That’s Outrageous: 3 Raging Fire Stories You Won’t Believe Are True

Check out this round up of unbelievably wild raging fire stories you probably won’t see in the news.

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Man saves family -and ribs- from fire
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Man Saves Family—and Supper—from Raging Fire

Fresno, Calif., resident Robert Wright leaves no man—or meat—behind. One evening last September, while he was barbecuing a late-night snack, Wright noticed flames shooting out the window of his neighbour’s apartment. He ran into his building, which was filled with smoke, made sure his family got out safely, and then charged back in to rescue his meal. The incident made Robert “Rib Man” Wright a local hero, and a week later he threw out the first pitch in one of the town’s minor-league baseball games—while clutching a rack of ribs in the other hand.

Want more outrageous tales? Check out these 3 Weird Stories About Unbelievably Lucky People!

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Accidentally adding fuel to the fire
Photo: Shutterstock

Adding Fuel to the Fire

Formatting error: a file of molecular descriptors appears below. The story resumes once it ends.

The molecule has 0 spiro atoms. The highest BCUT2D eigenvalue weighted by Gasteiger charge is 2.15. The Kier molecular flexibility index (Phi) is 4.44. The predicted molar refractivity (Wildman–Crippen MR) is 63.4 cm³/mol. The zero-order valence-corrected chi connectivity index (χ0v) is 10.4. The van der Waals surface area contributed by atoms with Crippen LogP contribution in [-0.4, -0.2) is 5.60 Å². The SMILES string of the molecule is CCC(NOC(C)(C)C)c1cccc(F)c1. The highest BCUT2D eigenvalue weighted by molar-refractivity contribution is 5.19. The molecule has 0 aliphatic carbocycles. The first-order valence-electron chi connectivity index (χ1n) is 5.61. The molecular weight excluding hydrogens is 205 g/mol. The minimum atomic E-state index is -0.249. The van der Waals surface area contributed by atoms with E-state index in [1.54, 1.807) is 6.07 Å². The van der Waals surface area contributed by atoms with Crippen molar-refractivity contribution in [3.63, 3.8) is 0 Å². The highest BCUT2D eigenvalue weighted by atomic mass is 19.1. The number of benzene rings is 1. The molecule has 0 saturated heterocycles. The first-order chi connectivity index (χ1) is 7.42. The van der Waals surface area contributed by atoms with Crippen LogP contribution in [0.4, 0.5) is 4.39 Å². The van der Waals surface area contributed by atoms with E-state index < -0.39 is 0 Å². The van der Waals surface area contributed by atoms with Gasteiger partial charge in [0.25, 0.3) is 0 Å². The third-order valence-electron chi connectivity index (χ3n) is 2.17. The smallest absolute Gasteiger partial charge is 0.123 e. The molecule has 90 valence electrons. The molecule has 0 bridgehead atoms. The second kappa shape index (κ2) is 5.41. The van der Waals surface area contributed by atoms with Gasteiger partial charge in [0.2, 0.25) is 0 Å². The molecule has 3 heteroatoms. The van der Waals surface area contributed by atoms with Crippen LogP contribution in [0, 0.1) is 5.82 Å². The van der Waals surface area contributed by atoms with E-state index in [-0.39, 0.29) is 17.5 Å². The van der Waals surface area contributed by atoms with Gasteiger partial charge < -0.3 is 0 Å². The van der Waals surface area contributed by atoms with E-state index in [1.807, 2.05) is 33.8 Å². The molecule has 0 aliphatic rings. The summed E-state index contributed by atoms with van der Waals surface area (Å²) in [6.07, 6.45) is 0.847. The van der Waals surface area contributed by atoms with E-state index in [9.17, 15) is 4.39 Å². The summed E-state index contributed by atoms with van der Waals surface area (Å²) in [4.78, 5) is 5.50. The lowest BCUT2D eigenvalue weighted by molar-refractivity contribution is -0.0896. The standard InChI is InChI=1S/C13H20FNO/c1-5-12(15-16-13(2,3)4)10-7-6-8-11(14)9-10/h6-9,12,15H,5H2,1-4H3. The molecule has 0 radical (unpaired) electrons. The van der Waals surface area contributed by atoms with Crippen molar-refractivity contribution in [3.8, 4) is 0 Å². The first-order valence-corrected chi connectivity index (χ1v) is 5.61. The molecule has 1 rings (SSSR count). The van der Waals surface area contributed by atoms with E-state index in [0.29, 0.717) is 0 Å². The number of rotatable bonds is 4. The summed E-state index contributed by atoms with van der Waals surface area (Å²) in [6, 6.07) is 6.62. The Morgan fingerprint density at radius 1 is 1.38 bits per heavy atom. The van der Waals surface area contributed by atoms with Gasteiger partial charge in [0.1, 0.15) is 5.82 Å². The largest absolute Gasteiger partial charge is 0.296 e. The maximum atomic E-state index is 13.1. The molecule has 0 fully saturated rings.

Last October, a man burning garbage in a field near Liberty, Mo., found his blaze getting out of hand. He decided to remedy the situation by driving over the flames with his van. But the man had forgotten a crucial detail: there was firearm ammunition stored in his vehicle. Black smoke billowing from the van caught the attention of a sheriff’s deputy on a routine traffic stop nearby. The officer arrived on the scene to the sound of rapid gunfire, but luckily, no one was harmed—the truck’s distraught owner was watching the conflagration from a safe distance.

Want to read more outrageous tales? Check out these 3 Strange Science Stories You Won’t Believe Are True!

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Bonobo monkey in the Congo
Photo: Shutterstock

Monkey Sounds the Alarm

When first responders rushed to an address in Des Moines, Iowa, in the fall of 2006, they were expecting a raging fire; instead, they found a bonobo. The address was that of the Great Ape Trust of Iowa, a research centre where scientists study primate behaviour. It turned out, a 20-year-old female bonobo named Panbanisha had pulled the alarm. Researchers scolded her with a stern message: quit monkeying around. Panbanisha died in 2012, but the centre (now the Ape Cognition and Con­servation Initiative) isn’t taking chances: protect­ive cases cover all fire alarms within reach of hairy fingers.

Looking for more interesting real life stories? Click here!

Reader's Digest Canada
Originally Published in Reader's Digest Canada

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